Depending on your needs, you might want to have a couple of cards from different networks, such as Visa and American Express. Additional cards can offer various rewards, such as cashback or airline miles, to help you save on everyday purchases.

Having too many cards can be harmful if you have several payments to track. You could overspend since you don’t see the money come out of your account immediately. Poorly managing your cards can hurt your credit score, making it harder to qualify for future loans or credit cards.

Using multiple cards can be a helpful practice if you actively manage your finances and keep your credit utilization under 30%. But over-relying on them and failing to make monthly payments can lead to debt.

Find out how to determine the ideal number of credit cards for you.

How to apply for a credit card

Applying for a credit card is simple, but starting can seem daunting. Whether you’re applying for your first or fifth card, it’s essential to understand the steps.

Before getting started, you need to know your credit score. If your credit score is in the “good” or “excellent” range (690 to 850), you’ll probably have your pick of cards. But if your credit score falls below 690 in the “fair” or “bad” range, it may be harder to get approved. If you have no credit history, look for a secured credit card to help you build credit.

Don’t just settle for the first offer you find. Consider what is important to you. Is a low APR worth settling for a card that doesn’t offer the perks you want? Research your options before deciding which card is the best one for you.

When it’s time to apply, many lenders have online applications. Some may offer over-the-phone applications. Brick-and-mortar banks and credit unions may allow you to apply in person at a branch if you prefer. 

To apply, you’ll need to have some personal information, including your Social Security number (or individual taxpayer identification number), income, housing costs, and your name, address, and date of birth.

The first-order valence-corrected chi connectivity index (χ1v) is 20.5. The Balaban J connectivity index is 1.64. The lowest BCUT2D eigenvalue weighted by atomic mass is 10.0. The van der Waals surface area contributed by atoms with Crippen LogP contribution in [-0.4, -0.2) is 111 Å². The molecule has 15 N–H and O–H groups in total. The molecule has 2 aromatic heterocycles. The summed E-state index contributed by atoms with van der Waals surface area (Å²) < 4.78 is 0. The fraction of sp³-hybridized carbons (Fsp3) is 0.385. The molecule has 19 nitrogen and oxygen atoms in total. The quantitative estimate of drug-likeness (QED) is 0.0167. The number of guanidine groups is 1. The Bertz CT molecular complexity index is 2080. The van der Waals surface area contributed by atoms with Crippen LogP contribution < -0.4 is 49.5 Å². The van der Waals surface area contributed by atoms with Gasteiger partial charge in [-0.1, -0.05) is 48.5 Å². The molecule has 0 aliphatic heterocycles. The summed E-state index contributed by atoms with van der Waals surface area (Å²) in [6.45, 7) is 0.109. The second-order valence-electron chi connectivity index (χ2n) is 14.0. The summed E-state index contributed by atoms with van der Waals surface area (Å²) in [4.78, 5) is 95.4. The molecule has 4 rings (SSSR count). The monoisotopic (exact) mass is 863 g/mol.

After applying, the lender will let either approve or deny your application. If approved, they’ll tell you the terms, limits, and interest rates.

Find out exactly how to apply for a credit card.

How to pay off credit card debt

Credit cards can lead to debt if you don’t use them responsibly. The interest can soon turn a manageable balance into an unmanageable one.

First, assess your debt, including the number of cards you have, the total balance, and the interest rates. Then, choose a debt repayment method that works for you; there are several options, including the avalanche or snowball methods, a debt consolidation loan, or a balance transfer credit card. 

After deciding on a plan, update your budget to fit the monthly debt repayments. Categorize your expenses as either fixed (housing, utility bills, childcare, and insurance) or variable (groceries, entertainment, medical bills, and clothing). Then, determine where you can cut back. Failure to pay your rent or mortgage can result in losing your home. Cutting back on entertainment expenses can help you save money that you can use to repay your debt.

Consistency is vital when paying off debt. Focus on your end goal of being debt-free, and don’t stop until you get there.

Learn how to pay off credit card debt using various methods. 

Smart credit card use can help improve your financial footing

Credit cards are helpful tools for building credit and paying for unexpected expenses. Use the resources above to learn how to use them responsibly. 

Start building credit with everyday purchases¹ — apply for a Chime Credit Builder Secured Visa® Credit Card in two minutes without a credit check.

Chime is a financial technology company, not a bank. Banking services and debit card provided by The Bancorp Bank, N.A. or Stride Bank, N.A.; Members FDIC. Credit Builder card issued by Stride Bank, N.A.

While Chime doesn’t issue personal checkbooks to write checks, Chime Checkbook gives you the freedom to send checks to anyone, anytime, from anywhere. See your issuing bank’s Deposit Account Agreement for full Chime Checkbook details.

By clicking on some of the links above, you will leave the Chime website and be directed to a third-party website. The privacy practices of those third parties may differ from those of Chime. We recommend you review the privacy statements of those third party websites, as Chime is not responsible for those third parties' privacy or security practices.

Opinions, advice, services, or other information or content expressed or contributed here by customers, users, or others, are those of the respective author(s) or contributor(s) and do not necessarily state or reflect those of The Bancorp Bank, N.A. and Stride Bank, N.A. (“Banks”). Banks are not responsible for the accuracy of any content provided by author(s) or contributor(s).

1 On-time payment history can have a positive impact on your credit score. Late payment may negatively impact your credit score. Chime will report your activities to TransUnion®, Experian®, and Equifax®. Impact on your credit may vary, as credit scores are independently determined by credit bureaus based on a number of factors including the financial decisions you make with other financial services organizations.

© 2013-2022 Chime. All Rights Reserved.